The gaps in New York and Pennsylvania leisure and hospitality wages today are truly stunning: Pennsylvania workers today earn an average weekly wage of $543, while New York workers in the same industry earn an average of $881 per week.
Retail Trade Employment and Wages
Turning to the retail trade industry, in both New York and Pennsylvania, employment has been contracting in these border counties in recent years. Despite the minimum wage increases in the New York border counties, retail trade employment trends in Pennsylvania and New York are the same, with New York decreasing at a slightly faster pace between Q4 2019 and Q4 2020, an acceleration that is likely due to New York’s higher COVID-19 infection rates during the first year of the pandemic. Figure 4 shows the employment trends as a percent of employment in the fourth quarter of 2013.
Meanwhile, retail trade wages in New York border counties outpaced those in Pennsylvania counties (Figure 5). In the most recent data available, Pennsylvania retail trade workers earn an average weekly wage of $739, while New York workers earn an average of $1,232 weekly.
In sum, the findings in this extension of the 2019 New York Federal Reserve Bank blog on New York and Pennsylvania border counties agree with the original study. With more time passed and further increases in the New York minimum wage, employment and wage data from these industries (with high densities of minimum and low wage workers) still show positive effects on average wages coupled with no diverging trends or adverse impact on employment.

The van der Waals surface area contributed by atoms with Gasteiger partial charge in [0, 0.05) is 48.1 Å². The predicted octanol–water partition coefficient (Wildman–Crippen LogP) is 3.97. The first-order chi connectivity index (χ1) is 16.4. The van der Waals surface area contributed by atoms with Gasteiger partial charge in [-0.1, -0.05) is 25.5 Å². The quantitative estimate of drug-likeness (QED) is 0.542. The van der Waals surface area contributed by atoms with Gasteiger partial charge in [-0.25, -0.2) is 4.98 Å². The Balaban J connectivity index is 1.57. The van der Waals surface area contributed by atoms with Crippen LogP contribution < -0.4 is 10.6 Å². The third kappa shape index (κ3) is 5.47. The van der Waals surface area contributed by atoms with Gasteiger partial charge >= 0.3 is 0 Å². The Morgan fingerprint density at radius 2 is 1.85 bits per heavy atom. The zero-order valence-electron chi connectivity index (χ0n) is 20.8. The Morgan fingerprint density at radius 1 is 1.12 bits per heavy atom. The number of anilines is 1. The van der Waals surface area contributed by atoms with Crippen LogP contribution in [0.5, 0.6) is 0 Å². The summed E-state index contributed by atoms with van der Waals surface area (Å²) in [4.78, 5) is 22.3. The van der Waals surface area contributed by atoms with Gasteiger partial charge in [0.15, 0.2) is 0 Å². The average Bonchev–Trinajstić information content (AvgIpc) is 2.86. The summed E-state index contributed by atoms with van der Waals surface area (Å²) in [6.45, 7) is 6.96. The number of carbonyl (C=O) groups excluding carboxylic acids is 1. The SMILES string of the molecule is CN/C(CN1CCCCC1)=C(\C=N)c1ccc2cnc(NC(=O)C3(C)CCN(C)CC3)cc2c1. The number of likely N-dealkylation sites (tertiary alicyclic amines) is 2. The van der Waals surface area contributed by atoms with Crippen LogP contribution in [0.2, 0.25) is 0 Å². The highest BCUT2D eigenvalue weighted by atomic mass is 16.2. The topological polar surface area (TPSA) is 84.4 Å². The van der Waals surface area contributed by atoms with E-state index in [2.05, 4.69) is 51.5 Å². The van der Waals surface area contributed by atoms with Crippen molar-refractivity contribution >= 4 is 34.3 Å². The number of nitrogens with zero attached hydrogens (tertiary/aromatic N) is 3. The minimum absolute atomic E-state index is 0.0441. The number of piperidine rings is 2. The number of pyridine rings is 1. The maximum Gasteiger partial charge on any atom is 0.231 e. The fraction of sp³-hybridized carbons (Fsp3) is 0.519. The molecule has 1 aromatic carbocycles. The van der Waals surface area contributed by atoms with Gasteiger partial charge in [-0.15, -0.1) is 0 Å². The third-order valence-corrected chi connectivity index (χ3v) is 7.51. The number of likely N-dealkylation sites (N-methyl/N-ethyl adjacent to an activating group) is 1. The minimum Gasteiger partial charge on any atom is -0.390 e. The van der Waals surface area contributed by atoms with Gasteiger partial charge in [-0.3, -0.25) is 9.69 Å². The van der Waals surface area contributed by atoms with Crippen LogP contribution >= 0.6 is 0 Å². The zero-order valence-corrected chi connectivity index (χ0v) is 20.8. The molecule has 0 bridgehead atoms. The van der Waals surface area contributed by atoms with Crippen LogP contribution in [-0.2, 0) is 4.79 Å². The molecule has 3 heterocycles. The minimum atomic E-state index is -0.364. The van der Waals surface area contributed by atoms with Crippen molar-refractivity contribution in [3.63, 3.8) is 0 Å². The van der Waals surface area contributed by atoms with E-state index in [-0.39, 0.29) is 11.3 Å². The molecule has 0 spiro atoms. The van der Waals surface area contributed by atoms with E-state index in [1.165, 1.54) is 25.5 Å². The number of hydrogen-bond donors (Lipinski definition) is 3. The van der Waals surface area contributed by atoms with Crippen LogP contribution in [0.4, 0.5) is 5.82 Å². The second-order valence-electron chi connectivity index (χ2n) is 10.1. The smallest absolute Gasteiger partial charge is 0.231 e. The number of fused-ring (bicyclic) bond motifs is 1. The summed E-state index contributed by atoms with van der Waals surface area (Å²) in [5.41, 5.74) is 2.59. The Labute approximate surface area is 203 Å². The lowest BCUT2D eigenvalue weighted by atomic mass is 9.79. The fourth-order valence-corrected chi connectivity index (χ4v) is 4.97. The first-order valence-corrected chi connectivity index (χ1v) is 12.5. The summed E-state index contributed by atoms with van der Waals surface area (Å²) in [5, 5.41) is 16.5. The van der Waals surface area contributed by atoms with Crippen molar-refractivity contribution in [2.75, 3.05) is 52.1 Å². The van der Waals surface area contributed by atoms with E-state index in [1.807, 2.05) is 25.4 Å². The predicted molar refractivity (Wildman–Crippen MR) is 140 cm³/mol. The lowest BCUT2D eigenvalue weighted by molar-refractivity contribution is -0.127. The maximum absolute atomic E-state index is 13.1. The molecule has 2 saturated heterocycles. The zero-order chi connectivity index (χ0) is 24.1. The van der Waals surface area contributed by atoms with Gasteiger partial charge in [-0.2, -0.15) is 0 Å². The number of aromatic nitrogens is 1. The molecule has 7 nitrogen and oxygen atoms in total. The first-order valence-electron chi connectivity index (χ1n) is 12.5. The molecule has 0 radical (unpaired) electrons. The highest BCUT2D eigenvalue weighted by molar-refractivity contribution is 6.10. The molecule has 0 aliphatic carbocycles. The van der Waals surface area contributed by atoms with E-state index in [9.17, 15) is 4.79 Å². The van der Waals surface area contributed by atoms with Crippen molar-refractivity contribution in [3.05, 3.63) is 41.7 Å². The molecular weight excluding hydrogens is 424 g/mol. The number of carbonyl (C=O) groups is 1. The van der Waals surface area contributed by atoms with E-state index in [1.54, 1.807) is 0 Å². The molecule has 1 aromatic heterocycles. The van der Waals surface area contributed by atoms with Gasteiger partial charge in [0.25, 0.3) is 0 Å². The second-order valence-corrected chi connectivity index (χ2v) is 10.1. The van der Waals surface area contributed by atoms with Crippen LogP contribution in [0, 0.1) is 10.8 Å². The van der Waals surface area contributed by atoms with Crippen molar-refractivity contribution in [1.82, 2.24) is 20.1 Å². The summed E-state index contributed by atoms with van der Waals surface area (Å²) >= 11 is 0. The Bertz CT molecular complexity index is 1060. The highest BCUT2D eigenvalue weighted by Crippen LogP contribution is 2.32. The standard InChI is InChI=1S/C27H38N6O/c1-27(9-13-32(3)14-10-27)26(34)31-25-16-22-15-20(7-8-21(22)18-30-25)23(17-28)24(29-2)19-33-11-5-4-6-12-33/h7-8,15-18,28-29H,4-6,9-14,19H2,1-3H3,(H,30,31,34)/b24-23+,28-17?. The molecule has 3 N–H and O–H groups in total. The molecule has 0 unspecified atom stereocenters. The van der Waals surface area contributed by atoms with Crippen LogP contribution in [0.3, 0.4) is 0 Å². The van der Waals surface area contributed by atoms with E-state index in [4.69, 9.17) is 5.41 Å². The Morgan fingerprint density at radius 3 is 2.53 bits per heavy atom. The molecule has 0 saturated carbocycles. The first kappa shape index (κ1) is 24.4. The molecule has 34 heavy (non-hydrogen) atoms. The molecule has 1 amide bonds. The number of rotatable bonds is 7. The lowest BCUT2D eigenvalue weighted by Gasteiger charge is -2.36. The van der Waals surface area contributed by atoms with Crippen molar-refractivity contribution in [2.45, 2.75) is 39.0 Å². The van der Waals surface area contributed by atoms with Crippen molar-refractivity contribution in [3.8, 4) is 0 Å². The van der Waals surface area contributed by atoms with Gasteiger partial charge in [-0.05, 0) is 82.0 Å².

Jason Bram, Fatih Karahan, and Brendan Moore, “Minimum Wage Impacts along the New York-Pennsylvania Border,” Federal Reserve Bank of New York Liberty Street Economics, September 25, 2019, https://libertystreeteconomics.newyorkfed.org/2019/09/minimum-wage-impacts-along-the-new-york-pennsylvania-border.html.
 Independent Fiscal Office (IFO), “Analysis of Revenue Proposals,” April 2020, http://www.ifo.state.pa.us/download.cfm?file=Resources/Documents/Revenue-Proposal-Analysis-2020-04.pdf.
IFO, Analysis of Revenue Proposals April 2022, http://www.ifo.state.pa.us/download.cfm?file=Resources/Documents/Revenue_Proposal_Analysis_2022_04.pdf.
 Pennsylvania Department of Labor and Industry (DLI), Quarterly Census of Employment and Wages (QCEW), Q4 2021 data, https://paworkstats.geosolinc.com/vosnet/analyzer/resultsNew.aspx?session=ind202&plang=E&pu=1&plang=E; and New York QCEW data at https://statistics.labor.ny.gov/lsqcew.shtm.
 As New York City was the US epicenter of COVID-19 in mid-2020, Orange County (the NY/PA border county in New York that’s geographically closest to the epicenter) counted 162 new cases and 8,665 total cases on April 30, 2020. Pike County, the NY/PA border county in Pennsylvania that’s geographically closest to the epicenter) counted 9 new cases, and 378 total in the same time period. Early differences in COVID-19 cases spurred state-level response differences. Source: The New York Times.
 PA DLI, QCEW, Q4 2021 data; and NY QCEW data.